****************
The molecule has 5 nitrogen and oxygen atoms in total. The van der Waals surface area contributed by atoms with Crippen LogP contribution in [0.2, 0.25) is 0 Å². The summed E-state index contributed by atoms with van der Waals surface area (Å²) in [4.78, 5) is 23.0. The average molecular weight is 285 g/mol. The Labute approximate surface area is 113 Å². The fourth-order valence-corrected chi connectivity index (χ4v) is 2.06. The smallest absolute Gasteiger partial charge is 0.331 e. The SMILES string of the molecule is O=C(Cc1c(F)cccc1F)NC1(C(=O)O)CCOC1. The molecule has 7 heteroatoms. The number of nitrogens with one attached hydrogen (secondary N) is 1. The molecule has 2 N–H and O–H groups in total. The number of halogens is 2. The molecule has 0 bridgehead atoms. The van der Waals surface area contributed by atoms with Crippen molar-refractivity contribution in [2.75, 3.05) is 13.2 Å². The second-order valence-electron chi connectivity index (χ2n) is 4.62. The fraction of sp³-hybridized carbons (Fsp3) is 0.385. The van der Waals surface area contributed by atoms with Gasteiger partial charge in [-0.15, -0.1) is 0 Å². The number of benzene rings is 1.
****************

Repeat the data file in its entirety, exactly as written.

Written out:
The molecule has 5 nitrogen and oxygen atoms in total. The van der Waals surface area contributed by atoms with Crippen LogP contribution in [0.2, 0.25) is 0 Å². The summed E-state index contributed by atoms with van der Waals surface area (Å²) in [4.78, 5) is 23.0. The average molecular weight is 285 g/mol. The Labute approximate surface area is 113 Å². The fourth-order valence-corrected chi connectivity index (χ4v) is 2.06. The smallest absolute Gasteiger partial charge is 0.331 e. The SMILES string of the molecule is O=C(Cc1c(F)cccc1F)NC1(C(=O)O)CCOC1. The molecule has 7 heteroatoms. The number of nitrogens with one attached hydrogen (secondary N) is 1. The molecule has 2 N–H and O–H groups in total. The number of halogens is 2. The molecule has 0 bridgehead atoms. The van der Waals surface area contributed by atoms with Crippen molar-refractivity contribution in [2.75, 3.05) is 13.2 Å². The second-order valence-electron chi connectivity index (χ2n) is 4.62. The fraction of sp³-hybridized carbons (Fsp3) is 0.385. The van der Waals surface area contributed by atoms with Gasteiger partial charge in [-0.15, -0.1) is 0 Å². The number of benzene rings is 1.